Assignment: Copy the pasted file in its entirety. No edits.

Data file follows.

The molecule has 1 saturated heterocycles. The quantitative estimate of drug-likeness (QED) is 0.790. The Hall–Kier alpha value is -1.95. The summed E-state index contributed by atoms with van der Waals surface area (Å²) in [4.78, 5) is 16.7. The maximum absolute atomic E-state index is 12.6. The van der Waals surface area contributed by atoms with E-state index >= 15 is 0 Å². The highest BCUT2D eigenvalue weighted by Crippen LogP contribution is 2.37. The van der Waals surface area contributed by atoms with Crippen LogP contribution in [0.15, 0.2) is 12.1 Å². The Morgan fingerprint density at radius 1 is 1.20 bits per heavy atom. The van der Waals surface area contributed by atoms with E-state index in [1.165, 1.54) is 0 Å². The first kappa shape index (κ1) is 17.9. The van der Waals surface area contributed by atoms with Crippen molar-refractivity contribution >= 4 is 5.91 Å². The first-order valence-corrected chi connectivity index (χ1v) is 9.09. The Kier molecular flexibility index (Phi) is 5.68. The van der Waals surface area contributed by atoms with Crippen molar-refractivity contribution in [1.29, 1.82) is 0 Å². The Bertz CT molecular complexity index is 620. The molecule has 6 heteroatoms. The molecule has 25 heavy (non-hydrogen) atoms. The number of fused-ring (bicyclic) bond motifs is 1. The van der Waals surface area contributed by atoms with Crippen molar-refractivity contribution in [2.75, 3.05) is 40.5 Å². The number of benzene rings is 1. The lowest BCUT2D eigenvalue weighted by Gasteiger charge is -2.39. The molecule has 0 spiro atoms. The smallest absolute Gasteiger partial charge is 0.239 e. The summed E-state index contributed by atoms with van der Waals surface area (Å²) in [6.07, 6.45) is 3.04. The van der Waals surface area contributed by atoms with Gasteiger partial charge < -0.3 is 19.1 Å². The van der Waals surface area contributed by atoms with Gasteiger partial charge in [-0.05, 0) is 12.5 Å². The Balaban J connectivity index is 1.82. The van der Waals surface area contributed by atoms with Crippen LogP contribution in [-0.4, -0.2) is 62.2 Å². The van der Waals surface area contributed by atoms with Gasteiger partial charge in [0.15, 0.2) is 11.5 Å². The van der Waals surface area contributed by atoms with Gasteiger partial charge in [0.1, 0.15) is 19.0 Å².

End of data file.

The molecule has 1 saturated heterocycles. The quantitative estimate of drug-likeness (QED) is 0.790. The Hall–Kier alpha value is -1.95. The summed E-state index contributed by atoms with van der Waals surface area (Å²) in [4.78, 5) is 16.7. The maximum absolute atomic E-state index is 12.6. The van der Waals surface area contributed by atoms with E-state index >= 15 is 0 Å². The highest BCUT2D eigenvalue weighted by Crippen LogP contribution is 2.37. The van der Waals surface area contributed by atoms with Crippen LogP contribution in [0.15, 0.2) is 12.1 Å². The Morgan fingerprint density at radius 1 is 1.20 bits per heavy atom. The van der Waals surface area contributed by atoms with E-state index in [1.165, 1.54) is 0 Å². The first kappa shape index (κ1) is 17.9. The van der Waals surface area contributed by atoms with Crippen molar-refractivity contribution >= 4 is 5.91 Å². The first-order valence-corrected chi connectivity index (χ1v) is 9.09. The Kier molecular flexibility index (Phi) is 5.68. The van der Waals surface area contributed by atoms with Crippen molar-refractivity contribution in [1.29, 1.82) is 0 Å². The Bertz CT molecular complexity index is 620. The molecule has 6 heteroatoms. The molecule has 25 heavy (non-hydrogen) atoms. The number of fused-ring (bicyclic) bond motifs is 1. The van der Waals surface area contributed by atoms with Crippen molar-refractivity contribution in [2.75, 3.05) is 40.5 Å². The number of benzene rings is 1. The lowest BCUT2D eigenvalue weighted by Gasteiger charge is -2.39. The molecule has 0 spiro atoms. The smallest absolute Gasteiger partial charge is 0.239 e. The summed E-state index contributed by atoms with van der Waals surface area (Å²) in [6.07, 6.45) is 3.04. The van der Waals surface area contributed by atoms with Gasteiger partial charge < -0.3 is 19.1 Å². The van der Waals surface area contributed by atoms with Gasteiger partial charge in [-0.05, 0) is 12.5 Å². The Balaban J connectivity index is 1.82. The van der Waals surface area contributed by atoms with Crippen LogP contribution in [-0.4, -0.2) is 62.2 Å². The van der Waals surface area contributed by atoms with Gasteiger partial charge in [0.15, 0.2) is 11.5 Å². The van der Waals surface area contributed by atoms with Gasteiger partial charge in [0.1, 0.15) is 19.0 Å².